SECOND YEAR LINGUISTICS PHD STUDENT MATTIA gets to grips with the purpose of academic writing
I surely remember some long nights spent writing papers for my Master’s as if it were yesterday. Okay, yes, it was only a couple of years ago – but still. ‘What’s the point in writing this anyway?’, I would ask myself, as I frantically browsed through endless lists of references. Following a brief search on the web, I realise many students struggle with writing essays. Rightfully, then, you may ask why papers are such a widespread method of assessing students at UK universities. Many essays and two degrees later – now teaching in higher education myself – I think I might have figured it out.
As brilliantly summed up by Graham Gibbs in one of his 53 Powerful Ideas All Teachers Should Know About (specifically, number 5), most of what we learn we also forget. As discomforting as this may sound, there is a reason behind forgetting, as well as ways to remember things more easily. You may be surprised, but writing essays can actually help you remember what you’ve learnt. Now let’s see why.
Why we forget
Sometimes, it may be that you can’t quite remember what a lecturer said because your mind wandered off right after they began speaking. I’m sure we’ve all been there. In that case, information never really made its way into the brain in the first place.
Other times, it may be that the information was only memorised rather than truly understood. Think of when you have tons of theories to remember for an exam. You may opt for what Gibbs calls a ‘surface approach’, and try to memorise as much information as you can – for example, by learning definitions by heart. Even if you successfully pass that one test, it is highly likely that you will forget everything you memorised shortly afterwards.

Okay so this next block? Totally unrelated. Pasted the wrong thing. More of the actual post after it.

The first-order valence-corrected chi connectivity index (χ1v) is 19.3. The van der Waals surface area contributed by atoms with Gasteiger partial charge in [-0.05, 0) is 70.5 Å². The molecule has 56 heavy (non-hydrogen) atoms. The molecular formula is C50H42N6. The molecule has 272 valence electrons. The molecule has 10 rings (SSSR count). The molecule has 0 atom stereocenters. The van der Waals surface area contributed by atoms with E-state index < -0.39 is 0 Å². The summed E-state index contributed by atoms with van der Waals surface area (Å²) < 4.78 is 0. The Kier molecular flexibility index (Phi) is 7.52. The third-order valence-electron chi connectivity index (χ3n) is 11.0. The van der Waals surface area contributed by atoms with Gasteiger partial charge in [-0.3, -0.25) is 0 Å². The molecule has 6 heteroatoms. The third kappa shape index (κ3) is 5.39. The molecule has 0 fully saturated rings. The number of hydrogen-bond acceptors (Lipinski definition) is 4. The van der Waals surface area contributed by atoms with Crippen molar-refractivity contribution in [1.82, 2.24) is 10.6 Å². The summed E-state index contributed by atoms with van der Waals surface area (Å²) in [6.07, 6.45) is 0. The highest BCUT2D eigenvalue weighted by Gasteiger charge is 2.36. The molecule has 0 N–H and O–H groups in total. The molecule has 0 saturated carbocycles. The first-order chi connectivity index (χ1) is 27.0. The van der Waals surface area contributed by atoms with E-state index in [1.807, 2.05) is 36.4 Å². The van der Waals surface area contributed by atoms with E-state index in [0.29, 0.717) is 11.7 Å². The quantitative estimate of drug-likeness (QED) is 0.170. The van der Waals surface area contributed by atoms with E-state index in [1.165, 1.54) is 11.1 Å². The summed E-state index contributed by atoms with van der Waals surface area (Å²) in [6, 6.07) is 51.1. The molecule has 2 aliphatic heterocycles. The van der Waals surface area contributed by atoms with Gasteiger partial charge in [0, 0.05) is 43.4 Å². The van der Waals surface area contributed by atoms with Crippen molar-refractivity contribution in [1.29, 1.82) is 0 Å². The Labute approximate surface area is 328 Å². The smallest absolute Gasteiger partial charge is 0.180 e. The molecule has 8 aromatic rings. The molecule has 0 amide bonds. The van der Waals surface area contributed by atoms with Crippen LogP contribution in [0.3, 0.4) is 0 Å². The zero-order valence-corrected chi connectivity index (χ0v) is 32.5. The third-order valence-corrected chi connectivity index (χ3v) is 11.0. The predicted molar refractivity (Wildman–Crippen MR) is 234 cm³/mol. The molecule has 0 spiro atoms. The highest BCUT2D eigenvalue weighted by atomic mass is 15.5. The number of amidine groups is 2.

How to remember
Instead, the kind of learning which helps you remember things in the long run only occurs by taking a ‘deep approach’. This entails making sense and understanding information, by trying to relate ideas together and exercising critical thinking. Of course, this requires effort – more so than memorising. However, it is this type of thinking which ultimately leaves a mark in memory.
Having said this, what follows shouldn’t be surprising. A longitudinal study by the Open University found that a group of Cognitive Psychology students couldn’t remember much of their classes a few years after graduation. Not only that, but exam scores did not correlate with how much they remembered either. Rather, how well they scored in coursework was a much better predictor for long term recall of concepts.
Engaging students in higher education
All in all, universities shouldn’t be places where students are spoon-fed information to regurgitate during exams. Higher education – and education at any level, really – is about learning how to formulate your own point of view by acknowledging other people’s ideas. Coursework (and essay writing, as such) is hence a powerful tool for both teachers and students. Not only does it ensure critical engagement with course materials, but it also stimulates long term recall of information.
Second year Linguistics PhD student Mattia is the Linguistics Social Media Ambassador (Research Focus) at the University of Edinburgh. Keep an eye on the School’s Instagram account and the Linguistics & English Language at Edinburgh Twitter account for more updates from Mattia.
This post was originally published on PPLS Student Blogs